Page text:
Close to 3,000 stem-cell therapy clinics across the United States charge from $1,500 to $28,000 for “miracle cures” for everything from Alzheimer’s disease to chronic pain. There’s just one problem: Almost none of those indications have been proven to be effective or safe in clinical trials. In fact, they could be downright dangerous.

To learn more, Bottom Line Health spoke with Leigh Turner, PhD, a bioethicist and public health researcher who has been closely watching the rise of commercial—and questionable—stem-cell therapy clinics. Stem-cell therapies fall into a few categories:

  • FDA approved. The U.S. Food and Drug Administration (FDA) has approved stem-cell therapy for certain cancers and disorders of the blood and immune system. This type of therapy, which is administered by a health-care practitioner, is very exciting and not controversial.
  • Not FDA approved. Early studies are encouraging and indicate the need for further research. Academic medical centers and others are engaged in rigorous evidence-based clinical testing of a range of investigational stem-cell products. Numerous such products have had promising results in early clinical trials. However, much more research needs to be done before these applications will be ready for commercialization and routine clinical use. Furthermore, many products will not receive FDA approval because later stage clinical trials will not demonstrate convincing evidence of safety and efficacy.
  • No approval needed. Some stem cell products do not require FDA approval because they are minimally manipulated, used in a homologous manner, and otherwise don’t require FDA premarketing authorization.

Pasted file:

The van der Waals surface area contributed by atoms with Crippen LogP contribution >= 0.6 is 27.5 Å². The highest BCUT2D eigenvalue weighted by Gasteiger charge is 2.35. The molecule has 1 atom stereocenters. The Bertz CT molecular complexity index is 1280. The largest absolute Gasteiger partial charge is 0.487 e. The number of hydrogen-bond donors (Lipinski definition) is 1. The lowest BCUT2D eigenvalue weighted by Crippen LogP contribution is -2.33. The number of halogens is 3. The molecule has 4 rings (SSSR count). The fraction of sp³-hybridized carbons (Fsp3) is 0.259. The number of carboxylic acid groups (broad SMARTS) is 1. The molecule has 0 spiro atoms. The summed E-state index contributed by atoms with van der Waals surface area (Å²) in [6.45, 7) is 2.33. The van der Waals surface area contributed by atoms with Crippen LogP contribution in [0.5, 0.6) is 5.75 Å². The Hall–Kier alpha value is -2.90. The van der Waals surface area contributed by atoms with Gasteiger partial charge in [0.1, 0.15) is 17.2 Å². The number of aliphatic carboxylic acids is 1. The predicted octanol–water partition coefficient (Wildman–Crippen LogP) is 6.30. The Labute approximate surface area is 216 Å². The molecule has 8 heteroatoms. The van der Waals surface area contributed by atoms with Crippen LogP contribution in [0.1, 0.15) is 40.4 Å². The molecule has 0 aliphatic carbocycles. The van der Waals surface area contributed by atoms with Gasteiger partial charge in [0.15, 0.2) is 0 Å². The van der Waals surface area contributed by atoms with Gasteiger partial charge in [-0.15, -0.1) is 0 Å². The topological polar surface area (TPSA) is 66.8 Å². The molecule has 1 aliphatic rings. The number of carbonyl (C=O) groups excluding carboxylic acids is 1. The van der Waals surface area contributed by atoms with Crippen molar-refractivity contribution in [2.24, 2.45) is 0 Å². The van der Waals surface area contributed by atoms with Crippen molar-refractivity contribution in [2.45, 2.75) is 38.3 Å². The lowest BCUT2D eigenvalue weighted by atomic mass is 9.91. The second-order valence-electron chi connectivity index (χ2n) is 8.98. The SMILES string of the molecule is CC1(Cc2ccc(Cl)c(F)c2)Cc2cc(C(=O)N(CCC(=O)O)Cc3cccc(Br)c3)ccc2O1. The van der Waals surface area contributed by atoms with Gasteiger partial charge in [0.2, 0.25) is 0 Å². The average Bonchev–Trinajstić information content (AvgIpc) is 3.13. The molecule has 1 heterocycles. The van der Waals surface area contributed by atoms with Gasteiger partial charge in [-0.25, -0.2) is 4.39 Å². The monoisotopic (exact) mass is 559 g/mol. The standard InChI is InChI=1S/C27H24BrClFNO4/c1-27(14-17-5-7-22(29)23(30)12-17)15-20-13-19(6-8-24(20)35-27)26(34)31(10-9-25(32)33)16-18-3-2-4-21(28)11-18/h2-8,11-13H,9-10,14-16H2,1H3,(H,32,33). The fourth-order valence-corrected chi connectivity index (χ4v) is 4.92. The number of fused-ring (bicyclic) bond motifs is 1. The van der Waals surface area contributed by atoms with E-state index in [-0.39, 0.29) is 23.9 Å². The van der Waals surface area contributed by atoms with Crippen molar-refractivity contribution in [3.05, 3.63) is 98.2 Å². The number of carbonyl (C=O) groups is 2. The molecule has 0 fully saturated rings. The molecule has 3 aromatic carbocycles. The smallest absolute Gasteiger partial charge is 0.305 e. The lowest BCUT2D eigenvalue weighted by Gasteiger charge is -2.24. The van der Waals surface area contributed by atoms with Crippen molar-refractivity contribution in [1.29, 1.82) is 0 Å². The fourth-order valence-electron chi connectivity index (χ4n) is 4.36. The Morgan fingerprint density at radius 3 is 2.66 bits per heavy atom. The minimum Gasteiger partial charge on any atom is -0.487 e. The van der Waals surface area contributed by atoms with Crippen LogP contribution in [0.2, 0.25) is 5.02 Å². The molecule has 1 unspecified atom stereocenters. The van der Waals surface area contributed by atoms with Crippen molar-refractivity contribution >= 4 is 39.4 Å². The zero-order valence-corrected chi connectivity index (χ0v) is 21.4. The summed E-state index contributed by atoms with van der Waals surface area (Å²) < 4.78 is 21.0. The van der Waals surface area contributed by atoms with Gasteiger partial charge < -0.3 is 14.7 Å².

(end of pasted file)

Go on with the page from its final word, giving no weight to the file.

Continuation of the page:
• Snake oil. Unscrupulous businesses are marketing purported stem-cell interventions for conditions that aren’t even being studied or for which studies are preliminary. Many businesses make dramatic marketing claims without having convincing safety and efficacy data to support their advertising representations.

The wild west

When a drug, device, or other product is FDA approved, it means that it has undergone rigorous clinical testing to ensure that it’s safe and effective, to identify risks, and to establish correct dosing and other important details.

When commercial stem-cell therapy businesses entered the market, they were exempt from FDA regulation. But in 2016, the FDA took notice of the growing industry and alerted the 351 companies that existed at that time that regulations were coming. It gave them three years to do research and prepare to adhere to FDA guidelines. But that’s not what happened.

Many of the businesses ignored the FDA’s warning, and many more rushed to enter the marketplace before the regulations kicked in. By 2021, there were 1,500 businesses operating 2,754 clinics. Unapproved stem-cell therapies are also offered in doctor’s offices, alternative medicine settings, wellness centers, and more.

Many businesses marketing unlicensed and unproven stem cell products claim their interventions do not require FDA approval, which is incorrect. Some businesses go a step farther and use their marketing to question the legitimacy of the FDA and and tap into the current of mistrust of government institutions.

Commercial activity is racing ahead of the evidence, Turner says. A company that is looking to turn a profit may choose not to wait for definitive evidence that a therapy is safe when patients are ready to pay up to $25,000 out of pocket for unproven treatments.


Because most of these stem cell providers are operating outside of the FDA, there’s no central database to track adverse events (AE)—but a number of AEs have certainly occurred. The Pew Charitable Trusts scoured peer-reviewed journals, news reports, and Google, Yelp, and Facebook, and found reports of bacterial infections, septicemia, blindness, paraplegia, pulmonary embolism, cardiac arrest, organ damage or failure, and death.

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